Throughout their time however the fleet continued to be interchanged, especially after the introduction of the TOPS computer system which designated them Class 37. The variety of Class 37 sub-classes included:

– Class 37/3: Extended fuel tanks replacing the steam heating boiler
– Class 37/4: Addition of Electric Train Heating for use in passenger service
– Class 37/5: No major changes, a designation for engines with original split headcodes
– Class 37/6: Engines modified for use with Eurostar Class 373 units
– Class 37/7: Heavily modified for heavy freight workings, with extra ballast for more dragging power
– Class 37/9: Used as testbed for experimental Mirrlees MB275T engine

37713proto_900
Two LoadHaul Class 37’s working a rake of coal wagons in Scotland

However, as the 1990’s drew in and with privatisation on the horizon, it was apparent that the Class 37’s were starting to look very tired. Their reliability was starting to falter, and the demands on the class were much greater than before. As such, newly formed primary freight operator EWS, made an order for a new fleet of Class 66 locomotives from General Motors to replace the many ageing British Rail classes. Upon their introduction in 1999, these engines were quick to see off many Class 37’s, which went on a variety of their own journeys. In the summer of 2000 and 2001, many Class 37’s were exported to France and Spain to help with the construction of their many High Speed Lines, including the LGV Méditerranée route from Lyon to Marseilles. While many of the French ones have since returned, a small fleet of Class 37’s continued to work in the sun of Spain on the High Speed route between Perpignan and Figueres, but have since returned upon its opening in 2010.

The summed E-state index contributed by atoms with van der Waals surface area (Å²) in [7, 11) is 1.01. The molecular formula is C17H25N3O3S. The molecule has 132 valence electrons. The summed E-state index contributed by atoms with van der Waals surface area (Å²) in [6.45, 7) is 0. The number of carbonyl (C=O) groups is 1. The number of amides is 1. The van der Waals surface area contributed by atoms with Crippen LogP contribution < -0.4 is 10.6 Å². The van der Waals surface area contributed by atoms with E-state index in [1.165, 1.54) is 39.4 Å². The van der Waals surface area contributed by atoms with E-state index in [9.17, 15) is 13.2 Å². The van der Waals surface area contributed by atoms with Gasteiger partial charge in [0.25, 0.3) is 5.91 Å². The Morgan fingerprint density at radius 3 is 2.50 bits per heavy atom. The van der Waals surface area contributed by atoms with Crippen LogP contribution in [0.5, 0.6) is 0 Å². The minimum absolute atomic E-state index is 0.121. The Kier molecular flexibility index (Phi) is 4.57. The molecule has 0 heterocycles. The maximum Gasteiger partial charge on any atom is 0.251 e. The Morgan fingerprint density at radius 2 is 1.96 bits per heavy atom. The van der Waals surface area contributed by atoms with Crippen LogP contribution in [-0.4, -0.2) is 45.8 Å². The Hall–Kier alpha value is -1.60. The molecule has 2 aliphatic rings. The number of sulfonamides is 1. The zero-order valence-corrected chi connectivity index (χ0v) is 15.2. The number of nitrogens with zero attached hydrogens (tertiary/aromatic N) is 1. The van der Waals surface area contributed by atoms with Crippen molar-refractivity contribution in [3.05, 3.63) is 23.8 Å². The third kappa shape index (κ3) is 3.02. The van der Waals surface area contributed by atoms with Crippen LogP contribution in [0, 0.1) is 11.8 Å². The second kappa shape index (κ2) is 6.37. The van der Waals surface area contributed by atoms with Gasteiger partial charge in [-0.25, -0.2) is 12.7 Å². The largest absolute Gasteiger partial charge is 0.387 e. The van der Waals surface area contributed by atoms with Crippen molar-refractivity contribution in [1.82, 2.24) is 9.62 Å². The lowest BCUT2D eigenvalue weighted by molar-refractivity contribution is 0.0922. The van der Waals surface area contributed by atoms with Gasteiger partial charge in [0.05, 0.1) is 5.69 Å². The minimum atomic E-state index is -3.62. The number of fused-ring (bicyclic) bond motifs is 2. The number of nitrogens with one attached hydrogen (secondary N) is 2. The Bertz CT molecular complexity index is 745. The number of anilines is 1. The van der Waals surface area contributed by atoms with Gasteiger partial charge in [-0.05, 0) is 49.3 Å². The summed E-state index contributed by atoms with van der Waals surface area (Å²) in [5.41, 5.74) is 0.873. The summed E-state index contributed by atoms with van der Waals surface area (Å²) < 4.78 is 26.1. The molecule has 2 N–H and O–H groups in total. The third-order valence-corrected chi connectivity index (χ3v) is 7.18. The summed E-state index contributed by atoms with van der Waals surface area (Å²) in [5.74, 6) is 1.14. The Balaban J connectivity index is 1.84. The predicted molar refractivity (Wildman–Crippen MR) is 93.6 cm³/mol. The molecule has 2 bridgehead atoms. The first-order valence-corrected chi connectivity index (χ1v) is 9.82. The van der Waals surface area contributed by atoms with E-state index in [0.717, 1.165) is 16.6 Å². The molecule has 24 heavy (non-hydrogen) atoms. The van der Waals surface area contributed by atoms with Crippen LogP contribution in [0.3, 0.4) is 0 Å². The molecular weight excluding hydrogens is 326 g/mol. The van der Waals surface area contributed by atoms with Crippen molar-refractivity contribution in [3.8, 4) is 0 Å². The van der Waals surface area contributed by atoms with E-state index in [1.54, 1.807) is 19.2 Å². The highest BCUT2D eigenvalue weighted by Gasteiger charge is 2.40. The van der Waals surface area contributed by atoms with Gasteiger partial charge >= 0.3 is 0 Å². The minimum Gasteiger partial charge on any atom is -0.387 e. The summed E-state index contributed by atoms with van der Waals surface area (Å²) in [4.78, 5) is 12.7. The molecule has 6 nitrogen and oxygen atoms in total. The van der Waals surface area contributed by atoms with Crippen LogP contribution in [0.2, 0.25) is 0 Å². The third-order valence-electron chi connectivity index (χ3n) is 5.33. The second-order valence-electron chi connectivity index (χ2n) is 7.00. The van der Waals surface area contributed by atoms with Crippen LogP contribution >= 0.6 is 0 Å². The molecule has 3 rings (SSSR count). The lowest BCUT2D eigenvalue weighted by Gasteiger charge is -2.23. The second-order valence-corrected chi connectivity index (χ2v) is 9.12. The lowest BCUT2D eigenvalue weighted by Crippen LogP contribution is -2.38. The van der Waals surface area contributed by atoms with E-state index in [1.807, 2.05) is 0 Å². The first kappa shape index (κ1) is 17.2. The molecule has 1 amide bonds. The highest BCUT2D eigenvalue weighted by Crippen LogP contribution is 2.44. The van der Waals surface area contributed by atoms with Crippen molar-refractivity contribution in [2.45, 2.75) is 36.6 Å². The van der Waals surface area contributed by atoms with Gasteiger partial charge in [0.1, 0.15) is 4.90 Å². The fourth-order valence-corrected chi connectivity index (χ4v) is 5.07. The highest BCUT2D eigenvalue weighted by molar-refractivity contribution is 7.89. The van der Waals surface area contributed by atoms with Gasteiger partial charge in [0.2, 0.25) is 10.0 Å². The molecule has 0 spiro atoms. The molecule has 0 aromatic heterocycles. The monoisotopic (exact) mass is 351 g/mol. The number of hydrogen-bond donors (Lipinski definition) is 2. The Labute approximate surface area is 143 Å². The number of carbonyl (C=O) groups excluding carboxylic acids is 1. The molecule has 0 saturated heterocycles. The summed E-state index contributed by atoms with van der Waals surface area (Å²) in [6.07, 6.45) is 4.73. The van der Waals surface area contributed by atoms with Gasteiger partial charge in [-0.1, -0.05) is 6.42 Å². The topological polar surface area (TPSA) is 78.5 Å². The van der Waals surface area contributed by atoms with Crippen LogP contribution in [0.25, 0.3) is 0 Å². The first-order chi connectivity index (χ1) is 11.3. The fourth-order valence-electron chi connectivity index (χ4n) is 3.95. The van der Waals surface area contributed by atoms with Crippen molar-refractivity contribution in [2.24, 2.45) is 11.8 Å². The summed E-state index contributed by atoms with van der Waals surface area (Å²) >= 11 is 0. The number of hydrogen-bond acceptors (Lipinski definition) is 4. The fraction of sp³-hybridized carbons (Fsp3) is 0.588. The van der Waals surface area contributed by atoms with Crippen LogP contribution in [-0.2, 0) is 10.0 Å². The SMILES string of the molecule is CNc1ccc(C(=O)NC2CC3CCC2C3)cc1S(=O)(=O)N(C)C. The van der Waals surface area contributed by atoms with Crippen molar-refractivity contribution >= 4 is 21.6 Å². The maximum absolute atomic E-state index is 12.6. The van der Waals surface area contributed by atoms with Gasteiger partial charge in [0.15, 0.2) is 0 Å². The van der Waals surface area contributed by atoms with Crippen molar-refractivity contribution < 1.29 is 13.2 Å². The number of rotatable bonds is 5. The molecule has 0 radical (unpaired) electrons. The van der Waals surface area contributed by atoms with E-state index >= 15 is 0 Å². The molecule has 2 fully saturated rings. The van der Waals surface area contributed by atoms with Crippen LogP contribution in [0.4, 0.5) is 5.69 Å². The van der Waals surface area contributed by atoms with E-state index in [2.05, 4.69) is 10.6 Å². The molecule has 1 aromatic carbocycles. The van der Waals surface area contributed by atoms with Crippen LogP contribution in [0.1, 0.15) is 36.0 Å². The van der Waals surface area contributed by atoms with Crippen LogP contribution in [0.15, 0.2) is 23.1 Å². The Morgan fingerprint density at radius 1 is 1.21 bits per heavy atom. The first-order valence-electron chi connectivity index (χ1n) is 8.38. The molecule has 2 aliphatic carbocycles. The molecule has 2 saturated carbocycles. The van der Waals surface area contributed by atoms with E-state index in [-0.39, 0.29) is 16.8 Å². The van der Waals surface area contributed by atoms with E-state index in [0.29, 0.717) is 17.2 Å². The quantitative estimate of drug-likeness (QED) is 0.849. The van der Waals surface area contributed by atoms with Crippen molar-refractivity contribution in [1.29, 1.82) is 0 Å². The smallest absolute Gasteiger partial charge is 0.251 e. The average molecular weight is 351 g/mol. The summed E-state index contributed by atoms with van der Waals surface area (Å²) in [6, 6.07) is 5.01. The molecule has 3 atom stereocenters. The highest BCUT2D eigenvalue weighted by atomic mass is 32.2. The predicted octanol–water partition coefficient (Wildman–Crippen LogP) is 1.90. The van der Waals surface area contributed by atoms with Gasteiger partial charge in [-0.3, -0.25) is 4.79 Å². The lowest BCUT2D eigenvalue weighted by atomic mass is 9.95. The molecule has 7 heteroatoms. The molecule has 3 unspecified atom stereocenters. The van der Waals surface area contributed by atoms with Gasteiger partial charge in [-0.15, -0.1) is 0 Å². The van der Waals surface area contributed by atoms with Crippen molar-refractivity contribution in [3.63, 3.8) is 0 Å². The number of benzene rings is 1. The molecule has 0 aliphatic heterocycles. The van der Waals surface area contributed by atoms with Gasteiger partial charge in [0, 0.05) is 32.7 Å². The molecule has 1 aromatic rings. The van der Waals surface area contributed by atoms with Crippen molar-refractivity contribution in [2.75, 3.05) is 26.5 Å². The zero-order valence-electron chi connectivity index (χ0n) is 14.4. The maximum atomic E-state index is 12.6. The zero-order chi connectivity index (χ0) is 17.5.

In 2007, EWS was taken over by DB of Germany to become DB Schenker, which continued to operate a small fleet of Class 37’s until 2010 when the last engines were retired. Throughout the 2000’s these locomotives were placed into storage and scrapped, this particular era being their darkest hour. But as said, many continued to find their way into new leases of life, their reliable nature and flexible abilities making them a key part of many private fleets.

15187396766_d9c783d7d5_b
DRS Class 37, 37423 ‘Spirit of the Lakes’, fitted with modified light clusters, passes Tamworth

Direct Rail Services, the former rail arm of British Nuclear Fuels, took on a batch of Class 37’s to operate their various freight trains, including the haulage of Nuclear Flasks, a task they continue to do till this day, with 29 of the class still on its books and in regular service. Colas Rail took on a fleet of 4 Class 37’s in 2014 to expand their fleet, whilst charter company West Coast Railways owns four and four others were converted for use with Network Rail on engineering services.

Either way, it is apparent that these plucky and powerful little locomotives, of which 48 are preserved and 38 remain in mainline operation, will continue to be an integral part of the British Railway scene for many years to come.

Who knows, maybe they’ll live to see mainline service when they’re 100!